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Fire safety firm moving to Woodbury from Brooklyn, wins IDA tax aid

Robert Catalano (l) and Joseph Capone, owners of

Robert Catalano (l) and Joseph Capone, owners of Total Fire Protection review a work order with employee Jemille McCinniss (c) at their Brooklyn office, Sep. 7. Credit: Jeff Bachner

A Brooklyn company that inspects, repairs and installs fire extinguishers, sprinklers and kitchen fire suppression systems has won tax breaks to move to Woodbury rather than New Jersey, officials said.

Total Fire Protection plans to purchase and renovate a 31,250-square-foot office building at 111 Crossways Park Drive West for its new headquarters and warehouse.

The $6 million project will more than double the company’s space. It currently has 12,000 square feet spread between the main office on Avenue N in Brooklyn and a satellite office on Sunrise Highway in Bellmore, said co-owner and president Joseph Capone.

In July, Total Fire won from the Nassau County Industrial Development Agency a sales-tax exemption of up to $69,130 on the purchase of construction materials and equipment and up to $34,765 off the mortgage recording tax.

The company will save on property taxes because the current annual amount of $237,581 will be unchanged for four years, followed by tax-rate increases of 1.23% in each of the subsequent 13 years, an IDA official said on Wednesday.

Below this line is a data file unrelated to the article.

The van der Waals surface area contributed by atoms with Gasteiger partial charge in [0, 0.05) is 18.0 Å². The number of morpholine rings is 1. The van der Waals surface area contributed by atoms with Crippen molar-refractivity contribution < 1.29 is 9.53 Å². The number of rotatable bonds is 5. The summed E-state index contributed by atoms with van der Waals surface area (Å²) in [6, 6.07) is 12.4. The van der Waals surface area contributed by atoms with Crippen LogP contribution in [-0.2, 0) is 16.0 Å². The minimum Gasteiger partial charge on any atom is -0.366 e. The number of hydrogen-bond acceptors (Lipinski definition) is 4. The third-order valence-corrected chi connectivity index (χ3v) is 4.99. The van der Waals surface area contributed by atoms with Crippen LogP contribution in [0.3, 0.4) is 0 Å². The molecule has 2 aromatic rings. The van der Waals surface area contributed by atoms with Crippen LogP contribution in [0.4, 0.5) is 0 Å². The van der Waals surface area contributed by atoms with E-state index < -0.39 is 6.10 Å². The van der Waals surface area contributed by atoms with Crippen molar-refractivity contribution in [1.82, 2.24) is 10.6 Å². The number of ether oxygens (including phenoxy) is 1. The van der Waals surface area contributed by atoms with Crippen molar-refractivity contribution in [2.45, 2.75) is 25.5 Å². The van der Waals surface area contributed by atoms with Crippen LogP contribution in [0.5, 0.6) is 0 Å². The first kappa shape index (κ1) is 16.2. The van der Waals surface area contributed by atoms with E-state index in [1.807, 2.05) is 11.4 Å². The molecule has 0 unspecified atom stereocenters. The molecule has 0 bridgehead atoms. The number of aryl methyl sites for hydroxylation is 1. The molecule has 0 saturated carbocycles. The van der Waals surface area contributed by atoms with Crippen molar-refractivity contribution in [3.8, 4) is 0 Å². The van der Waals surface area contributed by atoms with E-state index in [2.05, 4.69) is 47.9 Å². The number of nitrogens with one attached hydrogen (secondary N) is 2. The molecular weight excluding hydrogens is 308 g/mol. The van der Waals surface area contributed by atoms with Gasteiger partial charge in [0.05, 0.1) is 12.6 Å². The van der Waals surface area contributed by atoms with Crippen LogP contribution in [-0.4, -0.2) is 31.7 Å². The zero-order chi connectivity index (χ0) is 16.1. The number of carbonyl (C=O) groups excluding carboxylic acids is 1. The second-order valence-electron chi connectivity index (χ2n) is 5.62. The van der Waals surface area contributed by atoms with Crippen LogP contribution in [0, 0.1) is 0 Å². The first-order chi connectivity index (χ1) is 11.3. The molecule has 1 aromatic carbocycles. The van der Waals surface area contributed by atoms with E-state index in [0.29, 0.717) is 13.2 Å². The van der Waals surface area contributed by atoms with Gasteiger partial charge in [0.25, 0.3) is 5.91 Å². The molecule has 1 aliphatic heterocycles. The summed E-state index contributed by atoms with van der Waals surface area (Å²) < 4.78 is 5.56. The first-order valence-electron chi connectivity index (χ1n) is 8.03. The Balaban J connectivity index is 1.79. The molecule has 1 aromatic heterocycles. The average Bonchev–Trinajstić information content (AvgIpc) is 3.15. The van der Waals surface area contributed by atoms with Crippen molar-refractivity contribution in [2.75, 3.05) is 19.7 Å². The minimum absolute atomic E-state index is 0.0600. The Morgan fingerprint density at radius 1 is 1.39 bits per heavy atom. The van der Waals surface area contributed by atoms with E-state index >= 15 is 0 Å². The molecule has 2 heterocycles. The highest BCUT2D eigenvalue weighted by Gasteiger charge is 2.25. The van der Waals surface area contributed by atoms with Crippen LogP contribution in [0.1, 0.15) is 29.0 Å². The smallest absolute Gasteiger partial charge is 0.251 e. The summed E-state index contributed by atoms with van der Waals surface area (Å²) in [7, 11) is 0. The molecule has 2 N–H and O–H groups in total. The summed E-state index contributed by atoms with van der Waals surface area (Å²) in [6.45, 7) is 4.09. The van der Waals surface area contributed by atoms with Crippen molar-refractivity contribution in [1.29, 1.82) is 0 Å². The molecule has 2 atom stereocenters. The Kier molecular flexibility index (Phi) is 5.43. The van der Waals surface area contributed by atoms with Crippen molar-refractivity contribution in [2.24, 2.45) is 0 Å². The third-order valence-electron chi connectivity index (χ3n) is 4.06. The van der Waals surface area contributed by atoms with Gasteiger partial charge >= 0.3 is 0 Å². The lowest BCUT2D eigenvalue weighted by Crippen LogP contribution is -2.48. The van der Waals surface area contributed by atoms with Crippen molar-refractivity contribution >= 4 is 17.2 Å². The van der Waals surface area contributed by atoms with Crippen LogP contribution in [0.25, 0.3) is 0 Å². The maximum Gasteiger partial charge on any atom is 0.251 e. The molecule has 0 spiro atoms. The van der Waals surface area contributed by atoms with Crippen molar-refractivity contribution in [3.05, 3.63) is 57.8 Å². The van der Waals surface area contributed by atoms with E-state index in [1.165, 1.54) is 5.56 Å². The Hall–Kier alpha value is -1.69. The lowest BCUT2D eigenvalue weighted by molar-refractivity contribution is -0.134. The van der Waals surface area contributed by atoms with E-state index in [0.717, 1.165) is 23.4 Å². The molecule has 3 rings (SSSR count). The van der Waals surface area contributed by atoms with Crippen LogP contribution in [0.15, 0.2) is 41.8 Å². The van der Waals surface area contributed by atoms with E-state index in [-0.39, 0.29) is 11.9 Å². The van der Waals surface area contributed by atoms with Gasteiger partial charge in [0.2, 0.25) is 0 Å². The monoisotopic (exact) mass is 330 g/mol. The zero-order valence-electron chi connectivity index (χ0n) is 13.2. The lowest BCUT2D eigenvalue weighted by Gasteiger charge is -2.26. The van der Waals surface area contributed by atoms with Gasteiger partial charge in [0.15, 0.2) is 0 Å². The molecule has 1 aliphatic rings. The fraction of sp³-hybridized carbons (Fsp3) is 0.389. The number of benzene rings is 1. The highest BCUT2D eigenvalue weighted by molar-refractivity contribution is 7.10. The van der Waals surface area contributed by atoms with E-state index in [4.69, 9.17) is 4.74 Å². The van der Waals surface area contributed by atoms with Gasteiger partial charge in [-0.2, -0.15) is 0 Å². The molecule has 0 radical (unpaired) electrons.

In return, Total Fire will preserve 133 jobs in New York State and add 28 over the next three years. Records show most of the employees earn between $34,855 and $57,860.

"I started the company back in 2000" with brother and partner Robert Catalano, Capone said. "We built it from the ground up … Our goal is to continue to grow the business and bring everything under one umbrella, to create a training center for the employees," he said.

Total Fire specializes in fire extinguishers, sprinkler systems, emergency exit signs and lighting, fireproofing, defibrillators and other safety equipment.

Capone told the IDA board that he has lived in Nassau for 12 years but "my brother lives in New Jersey and would like to see the company move there." But his brother, Catalano, agreed to the Woodbury project.

Total Fire applied for IDA aid after Capone met IDA chairman Richard Kessel in the spring at a golf fundraiser for the EAC Network, a social service agency based in Hempstead village. Kessel is chairman of the EAC board.

"This could lead to more businesses from the city coming to Nassau County," Kessel said. "We’re not going to recruit them but if they want to come here, we will take them."

Total Fire expects to move to Woodbury by June, according to its application for tax breaks.

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